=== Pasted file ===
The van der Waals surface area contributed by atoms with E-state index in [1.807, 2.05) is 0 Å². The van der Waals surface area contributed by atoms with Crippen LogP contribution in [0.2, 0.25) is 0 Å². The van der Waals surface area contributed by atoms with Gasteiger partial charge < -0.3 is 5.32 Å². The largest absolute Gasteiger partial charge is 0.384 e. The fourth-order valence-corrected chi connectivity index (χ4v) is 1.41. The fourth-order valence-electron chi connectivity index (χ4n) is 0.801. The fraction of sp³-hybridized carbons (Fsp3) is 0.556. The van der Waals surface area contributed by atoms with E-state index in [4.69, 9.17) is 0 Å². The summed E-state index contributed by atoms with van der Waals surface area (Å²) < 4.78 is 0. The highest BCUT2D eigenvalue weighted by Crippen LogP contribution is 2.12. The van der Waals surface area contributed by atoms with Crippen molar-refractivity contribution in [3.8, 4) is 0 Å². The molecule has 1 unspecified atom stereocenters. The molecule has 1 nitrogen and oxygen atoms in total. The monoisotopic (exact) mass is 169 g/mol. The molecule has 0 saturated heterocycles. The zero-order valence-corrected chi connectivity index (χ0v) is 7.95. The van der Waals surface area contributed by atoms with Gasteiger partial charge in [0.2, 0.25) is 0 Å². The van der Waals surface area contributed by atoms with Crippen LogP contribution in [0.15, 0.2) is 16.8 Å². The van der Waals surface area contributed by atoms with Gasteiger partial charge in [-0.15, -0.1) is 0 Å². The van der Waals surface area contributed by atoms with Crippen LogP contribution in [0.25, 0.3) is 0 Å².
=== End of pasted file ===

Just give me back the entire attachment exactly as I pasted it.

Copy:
The van der Waals surface area contributed by atoms with E-state index in [1.807, 2.05) is 0 Å². The van der Waals surface area contributed by atoms with Crippen LogP contribution in [0.2, 0.25) is 0 Å². The van der Waals surface area contributed by atoms with Gasteiger partial charge < -0.3 is 5.32 Å². The largest absolute Gasteiger partial charge is 0.384 e. The fourth-order valence-corrected chi connectivity index (χ4v) is 1.41. The fourth-order valence-electron chi connectivity index (χ4n) is 0.801. The fraction of sp³-hybridized carbons (Fsp3) is 0.556. The van der Waals surface area contributed by atoms with E-state index in [4.69, 9.17) is 0 Å². The summed E-state index contributed by atoms with van der Waals surface area (Å²) < 4.78 is 0. The highest BCUT2D eigenvalue weighted by Crippen LogP contribution is 2.12. The van der Waals surface area contributed by atoms with Crippen molar-refractivity contribution in [3.8, 4) is 0 Å². The molecule has 1 unspecified atom stereocenters. The molecule has 1 nitrogen and oxygen atoms in total. The monoisotopic (exact) mass is 169 g/mol. The molecule has 0 saturated heterocycles. The zero-order valence-corrected chi connectivity index (χ0v) is 7.95. The van der Waals surface area contributed by atoms with Gasteiger partial charge in [0.2, 0.25) is 0 Å². The van der Waals surface area contributed by atoms with Crippen LogP contribution in [0.15, 0.2) is 16.8 Å². The van der Waals surface area contributed by atoms with Gasteiger partial charge in [-0.15, -0.1) is 0 Å². The van der Waals surface area contributed by atoms with Crippen LogP contribution in [0.25, 0.3) is 0 Å².